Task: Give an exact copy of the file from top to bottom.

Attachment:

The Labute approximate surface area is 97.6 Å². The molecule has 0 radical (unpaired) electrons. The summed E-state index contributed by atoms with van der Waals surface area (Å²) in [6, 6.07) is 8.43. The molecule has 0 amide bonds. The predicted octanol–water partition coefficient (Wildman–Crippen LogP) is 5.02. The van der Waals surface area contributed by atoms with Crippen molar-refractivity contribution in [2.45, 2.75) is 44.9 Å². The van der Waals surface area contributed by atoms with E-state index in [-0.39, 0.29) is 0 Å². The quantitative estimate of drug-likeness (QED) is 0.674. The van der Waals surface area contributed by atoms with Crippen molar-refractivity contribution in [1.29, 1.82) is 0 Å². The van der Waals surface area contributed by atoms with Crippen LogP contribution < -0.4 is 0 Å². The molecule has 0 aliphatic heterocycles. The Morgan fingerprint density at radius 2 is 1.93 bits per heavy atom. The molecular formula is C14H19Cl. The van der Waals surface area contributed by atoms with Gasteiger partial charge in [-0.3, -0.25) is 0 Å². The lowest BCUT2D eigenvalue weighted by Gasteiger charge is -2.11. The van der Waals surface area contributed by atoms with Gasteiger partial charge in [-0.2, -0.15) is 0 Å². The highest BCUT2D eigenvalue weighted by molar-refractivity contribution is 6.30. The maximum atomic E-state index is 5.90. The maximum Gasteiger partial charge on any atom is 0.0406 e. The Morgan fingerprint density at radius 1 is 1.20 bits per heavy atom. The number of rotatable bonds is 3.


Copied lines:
The Labute approximate surface area is 97.6 Å². The molecule has 0 radical (unpaired) electrons. The summed E-state index contributed by atoms with van der Waals surface area (Å²) in [6, 6.07) is 8.43. The molecule has 0 amide bonds. The predicted octanol–water partition coefficient (Wildman–Crippen LogP) is 5.02. The van der Waals surface area contributed by atoms with Crippen molar-refractivity contribution in [2.45, 2.75) is 44.9 Å². The van der Waals surface area contributed by atoms with E-state index in [-0.39, 0.29) is 0 Å². The quantitative estimate of drug-likeness (QED) is 0.674. The van der Waals surface area contributed by atoms with Crippen molar-refractivity contribution in [1.29, 1.82) is 0 Å². The van der Waals surface area contributed by atoms with Crippen LogP contribution < -0.4 is 0 Å². The molecule has 0 aliphatic heterocycles. The Morgan fingerprint density at radius 2 is 1.93 bits per heavy atom. The molecular formula is C14H19Cl. The van der Waals surface area contributed by atoms with Gasteiger partial charge in [-0.3, -0.25) is 0 Å². The lowest BCUT2D eigenvalue weighted by Gasteiger charge is -2.11. The van der Waals surface area contributed by atoms with Gasteiger partial charge in [-0.2, -0.15) is 0 Å². The highest BCUT2D eigenvalue weighted by molar-refractivity contribution is 6.30. The maximum atomic E-state index is 5.90. The maximum Gasteiger partial charge on any atom is 0.0406 e. The Morgan fingerprint density at radius 1 is 1.20 bits per heavy atom. The number of rotatable bonds is 3.